Business Ins & Outs: Clyde’s, Bandoola Bowl, and Sweetgreen


It just might be a good hometown move. Clyde’s Restaurant Group has been in talks with Graham Holdings as its purchaser, reports the Washington Business Journal. If the deal goes through, a landmark business that began in Georgetown in 1963 would be bought by a local company, now based in Arlington, Virginia, that once included the Washington Post.

Clyde’s Restaurant Group’s CEO John Laytham — who began work at the M Street restaurant while a Georgetown University student — died Jan. 3. Founded by Stuart Davidson, the company has expanded to 14 restaurants in the Washington area. As for Graham Holdings, the conglomerate is headed by Donald Graham, a former publisher and former co-owner of the Washington Post. It includes the educational company Kaplan, the online magazine Slate and some television stations.

When contacted about the potential sale by The Georgetowner, Ginger Laytham, a Clyde’s Restaurant Group executive and John Laytham’s widow, referred the newspaper to Clyde’s director of communications, Molly Quigley, who responded to an email: “Thanks for reaching out … I have no comment.”

Likewise, Pinkie Mayfield, vice president of corporate affairs and chief communications officer for Graham Holdings, responded to an inquiry by The Georgetowner with “No Comment. Thanks!” This story will be updated.


Bandoola Bowl, a Southeast Asian salad shop from 25-year restaurant industry veteran Aung Myint, opened April 23 at 1069 Wisconsin Ave. NW.

“The 2,000-square-foot, two-story fast- casual concept explores Burmese cuisine, which often carries the scents and flavors of neighboring China, Thailand, and Vietnam, through approachable, ingredient-packed salads,” said the company. Myint opened family- run Burmese dining staple Mandalay in Silver Spring, Maryland, in 2004 and worked with his mother, Mandalay’s head chef Hla Hme, to develop the recipes for Bandoola Bowl’s menu.

“It’s been wonderful to see diners embrace Southeast Asian food and become more adventurous with their palates, but Burma has remained relatively hidden,” said Myint. “My family and I decided to open Bandoola Bowl as a way to share authentic Burmese flavors and a bit of our culture in a more familiar form. Salads play a significant role in Burmese cuisine and are quite different from the typical perception of salad.”

Bandoola Bowl, the company advises, “takes its name from General Maha Bandoola, who fought against the British in the First Anglo-Burmese War in the 1800s, and used his prowess riding and handling war elephants as a key strategy in his resistance efforts. During the Second World War, his heroic namesake elephant helped Burma defeat Japan. Both the commander-in-chief and the war elephant Bandoola are celebrated as national heroes in Burma.”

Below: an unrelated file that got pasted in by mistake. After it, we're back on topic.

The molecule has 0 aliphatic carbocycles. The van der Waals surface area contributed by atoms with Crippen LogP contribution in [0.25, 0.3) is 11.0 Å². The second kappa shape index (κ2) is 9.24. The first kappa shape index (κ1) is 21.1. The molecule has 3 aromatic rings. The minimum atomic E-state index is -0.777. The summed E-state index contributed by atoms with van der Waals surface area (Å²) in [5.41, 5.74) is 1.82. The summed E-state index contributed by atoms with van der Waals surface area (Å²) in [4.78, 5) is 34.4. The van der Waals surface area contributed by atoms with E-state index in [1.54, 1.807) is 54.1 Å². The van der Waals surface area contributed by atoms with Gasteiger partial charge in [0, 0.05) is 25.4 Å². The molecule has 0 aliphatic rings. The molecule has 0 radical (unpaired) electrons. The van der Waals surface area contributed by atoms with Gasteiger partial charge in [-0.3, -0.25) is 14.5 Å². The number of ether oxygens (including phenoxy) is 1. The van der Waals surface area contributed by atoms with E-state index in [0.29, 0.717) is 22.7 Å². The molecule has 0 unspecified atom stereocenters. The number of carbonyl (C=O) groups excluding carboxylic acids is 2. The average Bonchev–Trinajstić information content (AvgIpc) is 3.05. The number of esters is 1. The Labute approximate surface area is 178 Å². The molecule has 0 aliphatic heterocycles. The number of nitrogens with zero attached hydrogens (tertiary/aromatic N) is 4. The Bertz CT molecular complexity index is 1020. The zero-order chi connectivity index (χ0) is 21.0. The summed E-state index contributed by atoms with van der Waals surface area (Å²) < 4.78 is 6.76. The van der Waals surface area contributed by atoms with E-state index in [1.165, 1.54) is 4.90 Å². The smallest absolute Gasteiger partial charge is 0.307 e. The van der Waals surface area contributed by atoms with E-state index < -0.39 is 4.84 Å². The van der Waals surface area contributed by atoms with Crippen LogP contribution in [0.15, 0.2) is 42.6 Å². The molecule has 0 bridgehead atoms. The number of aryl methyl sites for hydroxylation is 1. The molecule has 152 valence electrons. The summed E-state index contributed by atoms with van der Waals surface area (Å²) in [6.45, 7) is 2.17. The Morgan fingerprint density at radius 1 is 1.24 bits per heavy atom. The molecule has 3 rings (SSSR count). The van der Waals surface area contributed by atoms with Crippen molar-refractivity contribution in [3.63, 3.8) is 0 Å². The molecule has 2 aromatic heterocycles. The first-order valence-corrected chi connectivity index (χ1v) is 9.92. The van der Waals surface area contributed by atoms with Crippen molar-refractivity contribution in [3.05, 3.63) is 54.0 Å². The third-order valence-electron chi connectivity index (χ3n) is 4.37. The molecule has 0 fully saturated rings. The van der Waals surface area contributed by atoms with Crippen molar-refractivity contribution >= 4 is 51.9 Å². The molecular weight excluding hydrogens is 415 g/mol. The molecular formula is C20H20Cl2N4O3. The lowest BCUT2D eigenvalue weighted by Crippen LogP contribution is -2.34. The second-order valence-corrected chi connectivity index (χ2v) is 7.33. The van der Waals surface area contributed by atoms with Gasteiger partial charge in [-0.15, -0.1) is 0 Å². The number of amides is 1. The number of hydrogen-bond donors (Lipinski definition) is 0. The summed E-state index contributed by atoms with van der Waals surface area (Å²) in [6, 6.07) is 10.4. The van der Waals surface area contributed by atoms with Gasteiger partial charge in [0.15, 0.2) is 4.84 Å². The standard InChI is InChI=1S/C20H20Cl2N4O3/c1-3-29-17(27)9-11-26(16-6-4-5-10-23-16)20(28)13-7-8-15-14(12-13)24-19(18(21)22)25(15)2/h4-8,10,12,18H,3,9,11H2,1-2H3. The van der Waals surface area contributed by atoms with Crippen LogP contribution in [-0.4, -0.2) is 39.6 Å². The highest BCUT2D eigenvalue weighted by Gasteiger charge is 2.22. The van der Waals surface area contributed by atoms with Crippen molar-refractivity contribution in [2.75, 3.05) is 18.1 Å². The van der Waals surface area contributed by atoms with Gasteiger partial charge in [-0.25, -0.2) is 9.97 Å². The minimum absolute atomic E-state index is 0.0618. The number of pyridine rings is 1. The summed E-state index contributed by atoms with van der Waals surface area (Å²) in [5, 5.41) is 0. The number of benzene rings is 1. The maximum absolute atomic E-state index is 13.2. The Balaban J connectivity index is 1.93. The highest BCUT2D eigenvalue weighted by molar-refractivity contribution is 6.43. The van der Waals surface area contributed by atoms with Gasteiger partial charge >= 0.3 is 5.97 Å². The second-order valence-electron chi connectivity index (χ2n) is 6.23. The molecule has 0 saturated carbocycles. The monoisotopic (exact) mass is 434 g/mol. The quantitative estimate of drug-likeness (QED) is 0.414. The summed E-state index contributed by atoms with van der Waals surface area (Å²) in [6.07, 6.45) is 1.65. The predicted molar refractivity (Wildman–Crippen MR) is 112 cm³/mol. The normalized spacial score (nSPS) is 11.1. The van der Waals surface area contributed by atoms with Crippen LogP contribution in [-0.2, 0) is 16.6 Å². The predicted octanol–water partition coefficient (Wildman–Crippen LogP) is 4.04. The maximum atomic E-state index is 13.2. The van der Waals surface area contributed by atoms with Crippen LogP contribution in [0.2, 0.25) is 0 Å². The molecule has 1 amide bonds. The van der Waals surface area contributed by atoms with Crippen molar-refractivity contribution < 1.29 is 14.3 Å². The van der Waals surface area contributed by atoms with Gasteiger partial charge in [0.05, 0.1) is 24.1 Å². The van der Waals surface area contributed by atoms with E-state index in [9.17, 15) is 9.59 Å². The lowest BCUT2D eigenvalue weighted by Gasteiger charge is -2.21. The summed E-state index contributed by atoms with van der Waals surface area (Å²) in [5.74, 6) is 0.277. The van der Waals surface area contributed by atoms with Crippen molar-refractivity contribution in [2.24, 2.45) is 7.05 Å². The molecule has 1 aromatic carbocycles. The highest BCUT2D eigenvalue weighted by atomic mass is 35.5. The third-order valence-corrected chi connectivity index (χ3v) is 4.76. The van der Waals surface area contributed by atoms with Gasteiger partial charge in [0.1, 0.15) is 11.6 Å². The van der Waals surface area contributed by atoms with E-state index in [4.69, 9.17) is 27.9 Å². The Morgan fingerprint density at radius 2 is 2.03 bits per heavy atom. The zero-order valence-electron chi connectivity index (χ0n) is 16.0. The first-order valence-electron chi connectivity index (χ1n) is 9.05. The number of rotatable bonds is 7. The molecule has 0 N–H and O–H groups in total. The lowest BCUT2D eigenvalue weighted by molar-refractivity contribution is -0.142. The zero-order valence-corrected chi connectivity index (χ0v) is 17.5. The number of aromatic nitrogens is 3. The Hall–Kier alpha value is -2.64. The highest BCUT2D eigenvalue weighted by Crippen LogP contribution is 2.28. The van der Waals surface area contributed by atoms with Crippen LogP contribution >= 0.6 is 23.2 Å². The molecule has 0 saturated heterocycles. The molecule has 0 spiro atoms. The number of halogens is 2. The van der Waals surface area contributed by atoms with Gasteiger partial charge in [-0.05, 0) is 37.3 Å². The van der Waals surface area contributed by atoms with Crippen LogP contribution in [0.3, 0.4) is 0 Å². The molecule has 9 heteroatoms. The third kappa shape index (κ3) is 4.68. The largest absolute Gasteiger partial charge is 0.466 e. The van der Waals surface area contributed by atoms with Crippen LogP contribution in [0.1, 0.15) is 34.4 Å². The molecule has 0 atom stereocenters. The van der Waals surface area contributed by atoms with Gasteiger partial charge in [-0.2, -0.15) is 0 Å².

Sweetgreen, founded in Georgetown 12 years ago, has gone back to accepting cash for purchases after initiating a cashless policy three years ago. All Sweetgreens will be accepting cash by the end of the year.

Admitting its cashless move excluded some customers, the company said in a statement: “Ultimately, we have realized that while being cashless has advantages, today it is not the right solution to fulfill our mission. To accomplish our mission, everyone in the community needs to have access to real food.”

Georgetown University graduates Jonathan Neman and Nicolas Jammet opened the first Sweetgreen at M and Bank Streets near the school in 2007. The company is headquartered in Culver City, California.


The Deli Corner Store replacement, Dent Place Market, will open this month after construction delays. [Editor’s note: The Georgetowner last month reported that it had opened. The newspaper regrets the error.] “Redefining the local corner market,” the market, at 1643 34th St. NW, intends to “honor the spirit of Georgetown.” It will cater to the morning crowd with Bullfrog Bagels and Compass Coffee — also carrying wine and local craft beer for the post-work crowd.


Smoothie lovers will have to wait for their fix — for now, at least. A member of Smoothie King’s customer relations team told The Georgetowner that the rumored Smoothie King coming to the corner of Wisconsin Avenue and N Street is not on the company’s list. Smoothie King was founded in 1973 and has more than 775 franchise locations worldwide.

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